On the second day, Adam and I parked our Liberty and jumped in with Jeep Jamboree guide Rick Sparks for the Hotel Rock trail. This 9-rated trail ascends into the high country and winds upward over rockfaces on the way to Hotel Rock, the summer hunting grounds of the prehistoric Native Americans known for the construction style of their dwellings and their distinctive pottery. Here, there are bountiful pinyon pines that produce the nut harvested each summer by the Pueblo hunter-gathers.
Although shorter than the Arch Canyon trail, this 4WD track requires low range and is best completed with experienced guides and a vehicle with lockers and towhooks in the event that you high-center or need a tug up and over some of the steep rock ledges. Shortly after the start of the trail, the driving becomes fun and technical and offers panoramic vistas of the canyon and the surrounding countryside. There are a number of lookout spots, but the best is at Hotel Rock, where cliff dwellings were built into the lower layers of the rockface, and you can see interior rooms with mud-plastered walls. You can even see the hand imprints of the Anasazi natives who crafted these structures more than 1,000 years ago. From here, you can see for hundreds of miles, with a backdrop of the snow-covered ranges of the Abajos and La Sals.
The highlight of Hotel Rock is the angular, steep rockface that has received a number of monikers over the years, including "The Hill," "S.O.B. Hill," and "Bo Derek Hill" (because it is "a perfect 10"). This rough rockface is the most challenging obstacle on the trail, and not surprisingly, gives you one experience when ascending and a completely different experience when descending, which typically makes it difficult to keep all four rubber contact patches on the rock!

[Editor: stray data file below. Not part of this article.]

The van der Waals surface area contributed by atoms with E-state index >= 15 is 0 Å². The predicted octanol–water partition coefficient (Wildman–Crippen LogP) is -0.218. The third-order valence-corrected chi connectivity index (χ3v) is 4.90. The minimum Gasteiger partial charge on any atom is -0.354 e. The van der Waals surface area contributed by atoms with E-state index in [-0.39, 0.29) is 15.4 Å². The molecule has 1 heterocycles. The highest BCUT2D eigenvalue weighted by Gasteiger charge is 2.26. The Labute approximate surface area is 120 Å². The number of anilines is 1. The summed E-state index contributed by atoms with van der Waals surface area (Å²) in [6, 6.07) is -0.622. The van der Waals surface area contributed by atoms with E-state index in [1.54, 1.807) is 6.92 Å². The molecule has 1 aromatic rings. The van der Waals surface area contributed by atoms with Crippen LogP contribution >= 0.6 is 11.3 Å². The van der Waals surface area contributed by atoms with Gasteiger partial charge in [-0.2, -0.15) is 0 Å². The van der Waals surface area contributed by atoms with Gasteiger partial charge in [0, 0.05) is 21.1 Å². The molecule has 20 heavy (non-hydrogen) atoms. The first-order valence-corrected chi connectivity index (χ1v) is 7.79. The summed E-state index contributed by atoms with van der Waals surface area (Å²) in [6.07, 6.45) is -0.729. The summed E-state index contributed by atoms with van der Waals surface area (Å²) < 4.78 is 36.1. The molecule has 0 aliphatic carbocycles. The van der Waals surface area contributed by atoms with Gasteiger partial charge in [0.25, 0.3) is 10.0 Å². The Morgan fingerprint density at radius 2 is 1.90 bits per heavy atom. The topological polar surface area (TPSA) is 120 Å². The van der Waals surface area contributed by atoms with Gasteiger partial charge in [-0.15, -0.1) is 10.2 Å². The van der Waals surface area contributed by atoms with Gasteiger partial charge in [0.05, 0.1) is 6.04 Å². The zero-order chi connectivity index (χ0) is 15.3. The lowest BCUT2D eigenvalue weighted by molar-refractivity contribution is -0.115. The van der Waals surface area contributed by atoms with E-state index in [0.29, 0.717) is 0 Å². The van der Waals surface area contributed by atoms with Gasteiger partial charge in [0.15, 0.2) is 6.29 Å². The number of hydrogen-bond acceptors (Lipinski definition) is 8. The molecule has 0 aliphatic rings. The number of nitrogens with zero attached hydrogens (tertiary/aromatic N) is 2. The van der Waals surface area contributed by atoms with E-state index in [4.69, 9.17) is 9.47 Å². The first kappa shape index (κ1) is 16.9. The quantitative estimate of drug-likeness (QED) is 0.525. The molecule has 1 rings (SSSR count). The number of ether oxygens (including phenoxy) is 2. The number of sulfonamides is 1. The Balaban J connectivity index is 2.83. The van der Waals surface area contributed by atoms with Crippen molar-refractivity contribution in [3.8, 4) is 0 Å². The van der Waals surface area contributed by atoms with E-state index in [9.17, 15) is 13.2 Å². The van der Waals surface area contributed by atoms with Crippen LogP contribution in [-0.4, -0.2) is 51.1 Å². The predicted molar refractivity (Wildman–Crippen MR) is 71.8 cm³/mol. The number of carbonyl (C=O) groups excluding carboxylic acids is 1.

At the end of the day, as we sat around the Cottonwood campground fire ring, it was easy to understand why the Ancient Ones made this beautiful location their home. It was also easy to understand why many consider the pair of Arch Canyon trails some of the best with the most scenic and historic four-wheeling in the country. It was fun to wax poetic about what it might have been like to have lived here during the period it was inhabited by the prehistoric Native Americans. But it was even more enjoyable to say a quick thanks to trail organizer Chris Timmes, of Littleton, Colorado, and his crew; to sup on charbroiled steaks and halibut flown in from Alaska that was prepared by Scott Laws and his staff of the local Lamplight Restaurant; and head to our motel-room beds in Blanding, the "Base Camp to Adventure."
There are numerous other Jamborees throughout 2008, including trips across the famed Rubicon Trail, located in the high Sierras of California. In addition to more than 30 different backcountry excursions taking place in the U.S., new for this year is the 2008 Jeep Jamboree Challenge. This event, scheduled to take place November 1-2, 2008, will be at the rugged Tire Vehicle Test Center near San Antonio, Texas, and is expected to draw close to 1,000 Jeep enthusiasts to compete in a variety of off-road challenges.
The Arch Canyon Jeep Jamboree was held as a Mark A. Smith "Signature" Jeep Jamboree, with Mark participating in the event. Mark, a member of the Off-Road Motorsports Hall of Fame and the Explorer's Club, also led the 1978-79 Expedicin de las Amricas - a 20,000-mile odyssey from the southernmost tip of South America to the top of North America, crossing the infamous Darin Gap. He also headed the 1987 Camel Trophy in Madagascar. He founded Jeep Jamboree USA in 1982 and has since become a Jeep brand consultant. Mark has also conducted intensive training for the U.S. Army Special Forces and various law-enforcement agencies. Today, JJUSA is the world's largest Jeep-adventure company.
For more information about JJUSA and the dates and locations for this year's trips, go to www.jeepjamboreeusa.com or call (530) 333-4777. When you register for a JJUSA trip, you'll receive a gift certificate for a free copy of Mark A. Smith's Guide to Safe, Common-Sense Off-Road Driving. For copies of Mark's instructional booklet, you can order through the JJUSA website.